When my wife Mary and I were expecting our first child in 2011, I had some of the same dreams that I think most fathers do. I wondered what sport Grace would be interested in once she got older. Would it be tennis like her mom or soccer, her daddy's favorite sport, or volleyball under the tutelage of Aunt Monica, who played at Marquette University. My family is so sports-centric that the thought that she wouldn't be interested in any of the above was fleeting at best.
After Grace was born, my thoughts on my little girl's sporting future continued. Sure I'm as athletic as a water buffalo on ice skates, but Grace would be different. She was born just weeks before David Freese carried our favorite team, the St. Louis Cardinals to their 11th World Series title in improbable fashion. The doctors continued to track her growth in the 80th to 90th percentile in height, taylor made for volleyball or basketball. We watched the United States men's and women's national soccer teams and the English Premier League any chance we could and even chased each other around the ottoman in our living room with a soccer ball once she was able to walk.
Since we first learned about this rare disease, we have become somewhat "experts" on INAD, genetic testing and pretty much anything else that relates to our daughters health and future. There are now multiple studies that are looking for a cure or a treatment for INAD, including one at Washington University in St. Louis, all of which are funded by the families of children with INAD. We have met with Doctor Paul Kotzbauer, who is in charge of the Washington University study, and we consider ourselves blessed to have him in our corner. We know that someday, he will play a part in curing this horrific disease.
While INAD has robbed Grace of her ability to walk, it has not robbed her of her spirit, which shines through even in the hardest times. Over the last few years, she has provided our family and our community with countless reasons to smile and to find the joy in a world that can sometimes feel like it's collapsing in on itself. In return, our community has embraced our family in a way that is awe inspiring. From bake sales to penny wars to donation raffles to T-shirts, the people of Montgomery County and the surrounding communities have raised more than $130,000 for INAD research, with most of that money going to the study at Washington University. Even beyond the fundraising efforts has been the support that our family has received. We have tried our best to give Grace as many experiences as we can while we still have her, whether that is eight minutes, eight years or eight decades. Our local teams have helped make that a reality through Volley For Grace games, first pitches, honorary medals and even a ceremonial "slam dunk" once.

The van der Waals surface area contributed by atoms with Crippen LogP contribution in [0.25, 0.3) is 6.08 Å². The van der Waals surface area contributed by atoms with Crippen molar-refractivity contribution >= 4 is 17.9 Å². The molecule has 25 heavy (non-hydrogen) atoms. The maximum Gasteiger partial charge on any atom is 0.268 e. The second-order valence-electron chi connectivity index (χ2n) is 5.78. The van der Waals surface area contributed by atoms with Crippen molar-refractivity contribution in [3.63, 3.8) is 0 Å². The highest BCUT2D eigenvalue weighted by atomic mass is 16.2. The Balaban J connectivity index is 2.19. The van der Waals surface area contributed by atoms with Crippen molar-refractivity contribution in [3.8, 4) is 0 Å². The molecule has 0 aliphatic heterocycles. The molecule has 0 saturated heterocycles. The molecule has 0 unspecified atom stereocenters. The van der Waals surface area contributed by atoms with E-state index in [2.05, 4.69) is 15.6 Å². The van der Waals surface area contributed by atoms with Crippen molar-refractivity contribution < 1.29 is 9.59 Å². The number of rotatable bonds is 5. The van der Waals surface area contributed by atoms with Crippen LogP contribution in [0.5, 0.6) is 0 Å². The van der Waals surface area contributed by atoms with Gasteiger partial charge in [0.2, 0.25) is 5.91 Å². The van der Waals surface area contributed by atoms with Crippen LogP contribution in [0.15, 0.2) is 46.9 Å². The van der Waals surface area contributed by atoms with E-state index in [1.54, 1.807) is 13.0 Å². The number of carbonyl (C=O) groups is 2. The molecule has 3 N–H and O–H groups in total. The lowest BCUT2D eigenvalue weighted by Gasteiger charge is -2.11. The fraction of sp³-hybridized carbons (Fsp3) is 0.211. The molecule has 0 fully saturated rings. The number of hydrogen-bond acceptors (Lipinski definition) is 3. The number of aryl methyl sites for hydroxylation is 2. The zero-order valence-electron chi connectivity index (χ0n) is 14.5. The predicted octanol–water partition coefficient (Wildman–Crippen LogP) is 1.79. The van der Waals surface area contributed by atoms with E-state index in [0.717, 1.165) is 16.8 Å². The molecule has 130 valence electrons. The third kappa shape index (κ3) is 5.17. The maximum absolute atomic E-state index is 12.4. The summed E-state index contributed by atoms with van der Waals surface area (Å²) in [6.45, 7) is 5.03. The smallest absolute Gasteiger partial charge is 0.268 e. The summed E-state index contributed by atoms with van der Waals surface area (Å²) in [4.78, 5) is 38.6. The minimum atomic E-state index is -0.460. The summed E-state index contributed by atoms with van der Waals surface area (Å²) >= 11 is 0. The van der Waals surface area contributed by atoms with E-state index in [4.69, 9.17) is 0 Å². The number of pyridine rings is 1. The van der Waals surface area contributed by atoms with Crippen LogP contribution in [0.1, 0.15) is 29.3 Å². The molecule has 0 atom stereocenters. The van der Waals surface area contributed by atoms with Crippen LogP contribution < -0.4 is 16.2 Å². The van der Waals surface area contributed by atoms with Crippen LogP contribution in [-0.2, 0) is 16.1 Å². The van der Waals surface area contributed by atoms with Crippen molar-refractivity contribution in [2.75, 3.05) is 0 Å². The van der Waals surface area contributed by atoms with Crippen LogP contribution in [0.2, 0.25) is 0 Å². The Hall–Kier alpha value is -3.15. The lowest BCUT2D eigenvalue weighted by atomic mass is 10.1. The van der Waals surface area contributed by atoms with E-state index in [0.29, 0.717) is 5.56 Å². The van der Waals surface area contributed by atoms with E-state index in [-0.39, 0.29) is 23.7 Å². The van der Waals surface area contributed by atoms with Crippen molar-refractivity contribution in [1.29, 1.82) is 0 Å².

All of this has helped make my dream a reality. While Grace may not be in between the pipes for the 2035 United States Women's National Team or hammering down a kill for her mommy's 2030 Mizzou Tigers, she has inspired a set of champions, who will not only carry lessons of compassion and humanity on the court, but off it as well. The student athletes that have been with us on this journey are world changers. They are helping us find an answer to INAD, to make sure that no other family has to go through what we have with this terrible disease. They are Team Grace. Now you are too.